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· Literacy, Halloween Style ·

Boo! I thought to sustain a ghostly theme today since, ironically enough, I have recently used the word haunted here. For I've a spirited passage to share with a bit of added comment.

Stemming from my cleaning a desk Saturday to make room for a new computer, it's ordered less by space than by time — and for serious consideration of college-level literacy. Here is my tale.

In papers horizontally filed and archeologically found, I chanced to spot an old letter I'd sent a few years ago to my local newspaper. The paper had done a piece on a forty-year-old who had started reading through the dedicated help of our college staff. You can imagine what personal courage it took to tell his story. My thank-you letter appeared as

Literacy begs all pause

"Literacy," according to R. P. Blackmur, "is the form ignorance takes in a society subjected to universal education."

Although disagreeable, even arguable, Blackmur's definition has, like your front-page story last week, an arresting appeal. Literacy begs all pause. We readers are in your debt for the reminder of what it is we do and are. My thanks.

Lest we forget our ignorance, however, we might pause at literacy's definition. Blackmur helps. Ignorance is, universally and ironically, he suggests, an "ignoring" of real education, the education of selves in the sense of their "leading out."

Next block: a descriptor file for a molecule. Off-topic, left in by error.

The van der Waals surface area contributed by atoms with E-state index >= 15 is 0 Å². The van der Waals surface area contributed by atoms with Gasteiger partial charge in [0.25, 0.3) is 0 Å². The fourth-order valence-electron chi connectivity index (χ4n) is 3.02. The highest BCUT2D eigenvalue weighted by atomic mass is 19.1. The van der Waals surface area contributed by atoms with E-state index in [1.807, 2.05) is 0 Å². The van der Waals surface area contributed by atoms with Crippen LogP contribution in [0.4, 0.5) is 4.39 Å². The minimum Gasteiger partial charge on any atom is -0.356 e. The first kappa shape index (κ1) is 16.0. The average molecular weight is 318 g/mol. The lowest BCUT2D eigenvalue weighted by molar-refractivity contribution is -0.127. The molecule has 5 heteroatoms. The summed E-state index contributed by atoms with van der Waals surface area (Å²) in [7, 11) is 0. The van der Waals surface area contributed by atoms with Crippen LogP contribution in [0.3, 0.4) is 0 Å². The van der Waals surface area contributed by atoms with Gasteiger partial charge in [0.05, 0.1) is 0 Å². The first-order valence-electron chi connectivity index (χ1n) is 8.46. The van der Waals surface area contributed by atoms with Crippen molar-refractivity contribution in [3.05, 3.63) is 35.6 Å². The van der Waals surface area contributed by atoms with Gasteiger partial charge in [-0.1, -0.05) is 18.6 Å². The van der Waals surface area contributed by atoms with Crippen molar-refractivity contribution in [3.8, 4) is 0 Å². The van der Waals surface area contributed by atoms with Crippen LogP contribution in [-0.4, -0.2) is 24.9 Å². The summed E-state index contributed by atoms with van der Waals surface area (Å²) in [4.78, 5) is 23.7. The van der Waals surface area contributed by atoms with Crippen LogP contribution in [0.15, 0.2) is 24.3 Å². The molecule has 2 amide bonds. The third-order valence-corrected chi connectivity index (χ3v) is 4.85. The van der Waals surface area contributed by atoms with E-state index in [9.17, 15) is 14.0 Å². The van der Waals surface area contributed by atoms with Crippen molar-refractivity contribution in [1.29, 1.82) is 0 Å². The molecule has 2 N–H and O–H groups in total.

I submit that functional illiterates led out of school to our current boundary line of failure only reveal our definition of success. Our failure now to produce folks who fill out forms or read signs is just that, our failure. We only miss what we call a target.

Clearly, we miss much. My hope is that in years to come when we air education's dirty laundry, we'll find souls merely confessing that poetry or the ways of persuasion passed them by. Though still taking courage, the confession would, for us all, not be embarrassing to read.

It so happens I've some youngsters at my door begging Halloween treats. Understandably, I'd like to tell them how Martin Luther, four-hundred-eighty-eight years ago tonight, changed the world by showing that the real trick — always requiring "missing what we call a target" — demands more "leading out."

As I recall, Luther posted reasons why on his church door and created a Reformation by his effort — one with true Literacy, Halloween Style as its start.

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· An Ironic Turning Place ·

I drove up to Redmond last week to attend a Microsoft event. A book discussion, it came near to the day, ironically enough, that Wayne Booth, author of The Rhetoric of Fiction and A Rhetoric of Irony, passed away — the Chicago critic whose work lays solid claim to grasping ironically "unreliable narrators."

Our Wednesday discussion dealt with one such, David Wilson, the curator of The Museum of Jurassic Technology in Los Angeles. The book we discussed, Mr. Wilson's Cabinet of Wonder: Pronged Ants, Horned Humans, Mice on Toast, and Other Marvels of Jurassic Technology (1995), examines the MJT and puts me in mind of the odd serendipity of my topical connection there: the strange, perhaps ironic fact that Wilson's museum occupies an old L. A. barber shop I haunted as a kid in the 1940s.

But it is the larger topic — almost as Booth discusses it — of irony itself that matters here; for in Mr. Wilson's Cabinet of Wonder, Lawrence Weschler extends Booth's fine take on irony by noting a Rilke quote drawn from the Letters to a Young Poet — one happily fit in his text to the thought that "The first layers are just a filter"*: